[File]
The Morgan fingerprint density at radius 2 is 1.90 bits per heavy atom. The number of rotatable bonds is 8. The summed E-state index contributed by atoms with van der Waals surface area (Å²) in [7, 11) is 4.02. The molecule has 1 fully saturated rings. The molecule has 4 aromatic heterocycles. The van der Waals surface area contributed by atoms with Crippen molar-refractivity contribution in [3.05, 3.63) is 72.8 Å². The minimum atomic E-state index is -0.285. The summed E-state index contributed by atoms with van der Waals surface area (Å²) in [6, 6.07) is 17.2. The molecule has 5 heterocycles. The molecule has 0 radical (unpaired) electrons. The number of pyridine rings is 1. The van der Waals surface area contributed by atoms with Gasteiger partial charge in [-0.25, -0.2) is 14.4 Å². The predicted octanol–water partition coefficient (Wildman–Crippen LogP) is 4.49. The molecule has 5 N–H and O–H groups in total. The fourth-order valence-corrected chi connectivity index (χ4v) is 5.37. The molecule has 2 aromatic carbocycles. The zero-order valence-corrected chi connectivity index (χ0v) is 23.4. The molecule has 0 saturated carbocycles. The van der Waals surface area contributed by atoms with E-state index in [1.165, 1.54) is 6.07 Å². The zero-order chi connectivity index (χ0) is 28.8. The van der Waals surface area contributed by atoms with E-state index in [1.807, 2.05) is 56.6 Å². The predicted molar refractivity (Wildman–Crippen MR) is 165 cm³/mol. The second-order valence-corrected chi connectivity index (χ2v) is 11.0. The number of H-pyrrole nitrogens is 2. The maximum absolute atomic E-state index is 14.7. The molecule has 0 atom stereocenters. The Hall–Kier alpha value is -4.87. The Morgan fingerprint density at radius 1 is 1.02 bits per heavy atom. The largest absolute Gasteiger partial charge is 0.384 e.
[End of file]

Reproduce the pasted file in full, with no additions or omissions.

The Morgan fingerprint density at radius 2 is 1.90 bits per heavy atom. The number of rotatable bonds is 8. The summed E-state index contributed by atoms with van der Waals surface area (Å²) in [7, 11) is 4.02. The molecule has 1 fully saturated rings. The molecule has 4 aromatic heterocycles. The van der Waals surface area contributed by atoms with Crippen molar-refractivity contribution in [3.05, 3.63) is 72.8 Å². The minimum atomic E-state index is -0.285. The summed E-state index contributed by atoms with van der Waals surface area (Å²) in [6, 6.07) is 17.2. The molecule has 5 heterocycles. The molecule has 0 radical (unpaired) electrons. The number of pyridine rings is 1. The van der Waals surface area contributed by atoms with Gasteiger partial charge in [-0.25, -0.2) is 14.4 Å². The predicted octanol–water partition coefficient (Wildman–Crippen LogP) is 4.49. The molecule has 5 N–H and O–H groups in total. The fourth-order valence-corrected chi connectivity index (χ4v) is 5.37. The molecule has 2 aromatic carbocycles. The zero-order valence-corrected chi connectivity index (χ0v) is 23.4. The molecule has 0 saturated carbocycles. The van der Waals surface area contributed by atoms with E-state index in [1.165, 1.54) is 6.07 Å². The zero-order chi connectivity index (χ0) is 28.8. The van der Waals surface area contributed by atoms with E-state index in [1.807, 2.05) is 56.6 Å². The predicted molar refractivity (Wildman–Crippen MR) is 165 cm³/mol. The second-order valence-corrected chi connectivity index (χ2v) is 11.0. The number of H-pyrrole nitrogens is 2. The maximum absolute atomic E-state index is 14.7. The molecule has 0 atom stereocenters. The Hall–Kier alpha value is -4.87. The Morgan fingerprint density at radius 1 is 1.02 bits per heavy atom. The largest absolute Gasteiger partial charge is 0.384 e.